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This study seeks to ascertain the best way to inform patients about their physicians' conflicts of interest (COI) with industry. Currently, there is no institutional or national standard for such physician-to-patient disclosures. The primary aim of this study is to test different written disclosures and assess their impact on patients' knowledge of their physicians' COIs and on patients' trust in their physician and their healthcare institution. The secondary aim is to investigate whether physician disclosures of significant financial industry relationships are desired by patients and whether disclosures impact patients' knowledge, perceptions, and behaviors. The tertiary aim is to investigate physicians' current practices of disclosure and perceptions about the risks, benefits, and feasibility of using patient disclosures to manage financial relationships, and to determine whether any physician fears are borne out in practice once disclosures are implemented.
This study uses a mixed-methods design. A randomized intervention (RCT) will be a mailed letter sent to approximately 1310 patients, disclosing their physicians' financial relationships with industry before patients meet with their physicians. There are 4 experimental conditions, systematically varying the wording of the COI disclosures, and one control condition. These patients will be briefly surveyed after they see their physicians, using standardized measures of trust and other questions. The goal is to achieve a 65% response rate (final n=850).
The sample size was determined based on a 0.3 unit change in Mayer Trust Scale adapted to refer to "physician" rather than "management" between the subgroups using the POWER procedure in SAS software version 9.3. In its original presentation, the Mayer Trust Scale lists a standard deviation for the 4-item trust score as 0.66 - 0.68. A sample size of 850 patients (170 in each of the 5 groups) would provide 82% power to detect a 0.3 unit difference in Mayer Trust Scale after Bonferroni correction for the 10 possible comparisons, assuming a standard deviation of 0.7 and that the significance level of 0.005 (0.05 / 10 comparisons) would be used in these analyses. In addition, this sample size would allow for multivariable regression models sufficient parameters to be fit following the suggested ratio of 10 patients for each predictor in the model.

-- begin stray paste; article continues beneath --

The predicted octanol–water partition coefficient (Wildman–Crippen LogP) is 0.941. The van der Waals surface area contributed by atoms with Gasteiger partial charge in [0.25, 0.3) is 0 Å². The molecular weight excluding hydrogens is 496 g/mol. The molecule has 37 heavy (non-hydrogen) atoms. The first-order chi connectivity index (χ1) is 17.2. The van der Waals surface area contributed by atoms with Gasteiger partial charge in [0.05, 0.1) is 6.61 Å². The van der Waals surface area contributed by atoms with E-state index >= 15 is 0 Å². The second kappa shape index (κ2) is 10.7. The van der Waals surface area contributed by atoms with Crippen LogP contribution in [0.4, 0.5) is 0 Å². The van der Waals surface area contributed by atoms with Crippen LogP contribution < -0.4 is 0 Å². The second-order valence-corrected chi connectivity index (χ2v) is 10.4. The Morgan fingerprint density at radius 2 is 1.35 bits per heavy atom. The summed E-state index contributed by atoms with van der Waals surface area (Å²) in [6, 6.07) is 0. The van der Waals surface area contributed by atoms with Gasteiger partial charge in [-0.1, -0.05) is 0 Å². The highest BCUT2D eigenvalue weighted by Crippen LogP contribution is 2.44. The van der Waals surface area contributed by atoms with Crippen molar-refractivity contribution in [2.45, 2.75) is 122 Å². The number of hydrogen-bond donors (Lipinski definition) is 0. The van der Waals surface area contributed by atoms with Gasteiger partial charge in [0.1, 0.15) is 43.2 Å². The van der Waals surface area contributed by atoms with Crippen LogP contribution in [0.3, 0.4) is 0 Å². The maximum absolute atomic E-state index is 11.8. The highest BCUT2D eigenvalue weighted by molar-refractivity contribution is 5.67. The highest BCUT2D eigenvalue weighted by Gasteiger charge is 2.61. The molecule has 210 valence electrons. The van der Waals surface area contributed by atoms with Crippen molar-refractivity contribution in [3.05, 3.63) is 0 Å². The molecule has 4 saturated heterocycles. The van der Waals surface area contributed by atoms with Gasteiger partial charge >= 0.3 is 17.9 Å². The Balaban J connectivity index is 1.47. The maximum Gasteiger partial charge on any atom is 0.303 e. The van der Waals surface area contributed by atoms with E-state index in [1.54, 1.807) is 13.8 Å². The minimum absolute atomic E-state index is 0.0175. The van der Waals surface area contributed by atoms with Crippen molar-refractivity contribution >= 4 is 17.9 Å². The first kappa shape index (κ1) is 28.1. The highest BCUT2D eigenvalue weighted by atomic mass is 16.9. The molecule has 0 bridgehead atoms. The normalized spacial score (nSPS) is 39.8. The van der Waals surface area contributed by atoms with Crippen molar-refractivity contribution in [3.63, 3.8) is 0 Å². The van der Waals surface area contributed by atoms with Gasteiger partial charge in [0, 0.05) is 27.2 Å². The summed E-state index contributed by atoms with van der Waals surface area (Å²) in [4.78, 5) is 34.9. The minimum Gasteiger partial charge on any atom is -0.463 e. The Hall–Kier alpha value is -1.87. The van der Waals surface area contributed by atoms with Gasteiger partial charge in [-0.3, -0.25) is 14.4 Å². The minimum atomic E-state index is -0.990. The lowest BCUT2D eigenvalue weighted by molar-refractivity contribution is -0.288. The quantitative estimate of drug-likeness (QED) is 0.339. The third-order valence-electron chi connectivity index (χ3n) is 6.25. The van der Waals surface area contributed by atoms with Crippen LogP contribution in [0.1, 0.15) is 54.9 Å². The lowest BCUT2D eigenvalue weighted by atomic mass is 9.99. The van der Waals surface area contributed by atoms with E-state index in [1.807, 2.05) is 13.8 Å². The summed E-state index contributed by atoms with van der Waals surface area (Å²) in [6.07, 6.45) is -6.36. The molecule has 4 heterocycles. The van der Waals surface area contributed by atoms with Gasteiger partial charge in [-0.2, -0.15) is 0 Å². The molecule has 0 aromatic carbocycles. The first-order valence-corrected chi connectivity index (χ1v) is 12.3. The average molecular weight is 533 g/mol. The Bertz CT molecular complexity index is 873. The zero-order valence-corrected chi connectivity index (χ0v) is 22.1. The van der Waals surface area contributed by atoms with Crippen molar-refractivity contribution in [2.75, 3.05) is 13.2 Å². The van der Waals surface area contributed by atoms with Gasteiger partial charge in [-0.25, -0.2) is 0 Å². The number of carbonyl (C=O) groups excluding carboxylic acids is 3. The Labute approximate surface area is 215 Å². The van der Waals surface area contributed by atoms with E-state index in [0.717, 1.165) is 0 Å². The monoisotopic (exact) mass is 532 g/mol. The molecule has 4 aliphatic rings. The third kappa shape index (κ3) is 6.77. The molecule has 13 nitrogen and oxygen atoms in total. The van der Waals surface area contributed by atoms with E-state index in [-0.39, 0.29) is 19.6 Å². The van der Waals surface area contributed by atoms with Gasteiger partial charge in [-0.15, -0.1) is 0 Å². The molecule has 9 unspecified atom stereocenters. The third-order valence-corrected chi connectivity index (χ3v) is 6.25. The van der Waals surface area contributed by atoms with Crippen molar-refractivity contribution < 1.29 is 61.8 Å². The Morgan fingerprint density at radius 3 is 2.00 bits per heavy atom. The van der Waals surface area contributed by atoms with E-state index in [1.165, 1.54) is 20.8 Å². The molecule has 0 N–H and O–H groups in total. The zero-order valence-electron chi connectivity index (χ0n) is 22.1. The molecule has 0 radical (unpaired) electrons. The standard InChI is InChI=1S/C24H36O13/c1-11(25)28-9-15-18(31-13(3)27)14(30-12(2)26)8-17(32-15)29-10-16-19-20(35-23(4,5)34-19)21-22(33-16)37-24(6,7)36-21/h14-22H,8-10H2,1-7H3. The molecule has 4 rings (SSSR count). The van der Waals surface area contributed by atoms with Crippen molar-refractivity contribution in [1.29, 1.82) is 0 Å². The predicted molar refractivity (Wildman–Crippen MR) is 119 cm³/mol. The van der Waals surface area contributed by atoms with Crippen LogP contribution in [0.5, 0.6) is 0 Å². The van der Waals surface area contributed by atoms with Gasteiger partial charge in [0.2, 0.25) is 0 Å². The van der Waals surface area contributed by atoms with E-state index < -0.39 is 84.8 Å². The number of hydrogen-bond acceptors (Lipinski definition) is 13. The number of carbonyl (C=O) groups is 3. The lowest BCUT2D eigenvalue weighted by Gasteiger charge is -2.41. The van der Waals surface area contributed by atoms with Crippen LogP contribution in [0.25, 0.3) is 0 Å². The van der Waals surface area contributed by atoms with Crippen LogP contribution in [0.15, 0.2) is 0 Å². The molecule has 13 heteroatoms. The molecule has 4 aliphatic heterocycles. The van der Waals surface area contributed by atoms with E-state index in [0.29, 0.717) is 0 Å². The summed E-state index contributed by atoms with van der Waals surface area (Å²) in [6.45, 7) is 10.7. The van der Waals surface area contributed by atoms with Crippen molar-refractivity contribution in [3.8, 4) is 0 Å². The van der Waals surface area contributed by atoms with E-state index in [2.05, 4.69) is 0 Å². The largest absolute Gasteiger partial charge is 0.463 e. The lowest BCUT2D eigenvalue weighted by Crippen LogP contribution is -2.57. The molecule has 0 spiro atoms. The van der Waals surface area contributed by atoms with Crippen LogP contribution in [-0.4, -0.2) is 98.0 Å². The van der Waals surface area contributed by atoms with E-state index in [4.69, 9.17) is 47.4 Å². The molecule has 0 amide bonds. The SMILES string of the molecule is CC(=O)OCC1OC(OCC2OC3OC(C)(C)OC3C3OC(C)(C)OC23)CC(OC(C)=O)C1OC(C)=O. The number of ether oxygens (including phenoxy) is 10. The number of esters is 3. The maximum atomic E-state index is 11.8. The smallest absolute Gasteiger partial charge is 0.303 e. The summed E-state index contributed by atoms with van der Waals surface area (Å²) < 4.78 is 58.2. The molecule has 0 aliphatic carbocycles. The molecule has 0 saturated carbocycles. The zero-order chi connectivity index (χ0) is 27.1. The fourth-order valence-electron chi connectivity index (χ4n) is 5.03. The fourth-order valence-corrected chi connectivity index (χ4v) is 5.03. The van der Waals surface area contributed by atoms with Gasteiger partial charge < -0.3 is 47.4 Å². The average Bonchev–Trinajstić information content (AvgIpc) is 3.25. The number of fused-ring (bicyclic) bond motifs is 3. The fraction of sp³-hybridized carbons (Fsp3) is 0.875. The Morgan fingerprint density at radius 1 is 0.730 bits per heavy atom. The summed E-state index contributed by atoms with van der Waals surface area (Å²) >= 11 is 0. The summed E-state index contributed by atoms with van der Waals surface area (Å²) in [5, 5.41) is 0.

Additionally, to supplement patient-derived RCT survey results, approximately 25 Cleveland Clinic physicians with industry relationships over $20,000 will be interviewed to gather their perspectives on COI disclosure. These interviews will occur before and after the RCT, and will collect qualitative and quantitative data. Qualitative data will be analyzed using content analysis, an iterative process of data immersion and data coding, whereby narrative data is categorized into discrete codes based on thematic content and then used to compute descriptive statistics.
Allocation: Randomized, Intervention Model: Factorial Assignment, Masking: Open Label, Primary Purpose: Health Services Research
Disclosure of Physicians' Relationships With Drug and Device Companies
Disclosure of Physicians' Financial Industry Relationships
Active, not recruiting
The Cleveland Clinic
Published on BioPortfolio: 2016-06-08T16:23:22-0400
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Includes relationships between hospitals, their governing boards, and administrators in regard to physicians, whether or not the physicians are members of the medical staff or have medical staff privileges.
Physicians employed in a company or corporate setting that is generally not in the health care industry.
Those physicians who have completed the education requirements specified by the American Academy of Family Physicians.
A willingness to reveal information about oneself to others.
The privacy of information and its protection against unauthorized disclosure.
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